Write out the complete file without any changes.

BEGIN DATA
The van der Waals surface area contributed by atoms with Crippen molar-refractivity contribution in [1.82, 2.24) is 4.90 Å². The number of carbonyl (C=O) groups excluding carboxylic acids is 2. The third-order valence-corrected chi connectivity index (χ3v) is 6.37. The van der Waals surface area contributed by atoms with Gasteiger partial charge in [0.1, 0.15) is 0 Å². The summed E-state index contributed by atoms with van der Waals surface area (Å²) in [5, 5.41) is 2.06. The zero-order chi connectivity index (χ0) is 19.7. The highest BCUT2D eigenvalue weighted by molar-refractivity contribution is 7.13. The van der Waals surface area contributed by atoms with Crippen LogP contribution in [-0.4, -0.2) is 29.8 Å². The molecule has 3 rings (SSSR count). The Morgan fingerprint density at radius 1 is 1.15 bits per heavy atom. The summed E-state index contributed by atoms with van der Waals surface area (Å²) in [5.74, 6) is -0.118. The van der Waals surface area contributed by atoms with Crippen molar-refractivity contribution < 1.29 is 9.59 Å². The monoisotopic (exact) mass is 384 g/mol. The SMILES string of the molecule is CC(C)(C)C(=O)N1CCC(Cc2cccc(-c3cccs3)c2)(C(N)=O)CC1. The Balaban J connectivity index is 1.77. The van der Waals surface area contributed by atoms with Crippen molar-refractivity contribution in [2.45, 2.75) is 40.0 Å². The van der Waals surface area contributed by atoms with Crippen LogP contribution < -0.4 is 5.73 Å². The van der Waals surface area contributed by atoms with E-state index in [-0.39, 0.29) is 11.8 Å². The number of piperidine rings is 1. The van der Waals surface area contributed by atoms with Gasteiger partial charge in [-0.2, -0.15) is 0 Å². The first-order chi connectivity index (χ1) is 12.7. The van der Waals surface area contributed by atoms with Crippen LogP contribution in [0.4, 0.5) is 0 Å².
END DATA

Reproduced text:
The van der Waals surface area contributed by atoms with Crippen molar-refractivity contribution in [1.82, 2.24) is 4.90 Å². The number of carbonyl (C=O) groups excluding carboxylic acids is 2. The third-order valence-corrected chi connectivity index (χ3v) is 6.37. The van der Waals surface area contributed by atoms with Gasteiger partial charge in [0.1, 0.15) is 0 Å². The summed E-state index contributed by atoms with van der Waals surface area (Å²) in [5, 5.41) is 2.06. The zero-order chi connectivity index (χ0) is 19.7. The highest BCUT2D eigenvalue weighted by molar-refractivity contribution is 7.13. The van der Waals surface area contributed by atoms with Crippen LogP contribution in [-0.4, -0.2) is 29.8 Å². The molecule has 3 rings (SSSR count). The Morgan fingerprint density at radius 1 is 1.15 bits per heavy atom. The summed E-state index contributed by atoms with van der Waals surface area (Å²) in [5.74, 6) is -0.118. The van der Waals surface area contributed by atoms with Crippen molar-refractivity contribution < 1.29 is 9.59 Å². The monoisotopic (exact) mass is 384 g/mol. The SMILES string of the molecule is CC(C)(C)C(=O)N1CCC(Cc2cccc(-c3cccs3)c2)(C(N)=O)CC1. The Balaban J connectivity index is 1.77. The van der Waals surface area contributed by atoms with Crippen molar-refractivity contribution in [2.45, 2.75) is 40.0 Å². The van der Waals surface area contributed by atoms with Crippen LogP contribution < -0.4 is 5.73 Å². The van der Waals surface area contributed by atoms with E-state index in [-0.39, 0.29) is 11.8 Å². The number of piperidine rings is 1. The van der Waals surface area contributed by atoms with Gasteiger partial charge in [-0.2, -0.15) is 0 Å². The first-order chi connectivity index (χ1) is 12.7. The van der Waals surface area contributed by atoms with Crippen LogP contribution in [0.4, 0.5) is 0 Å².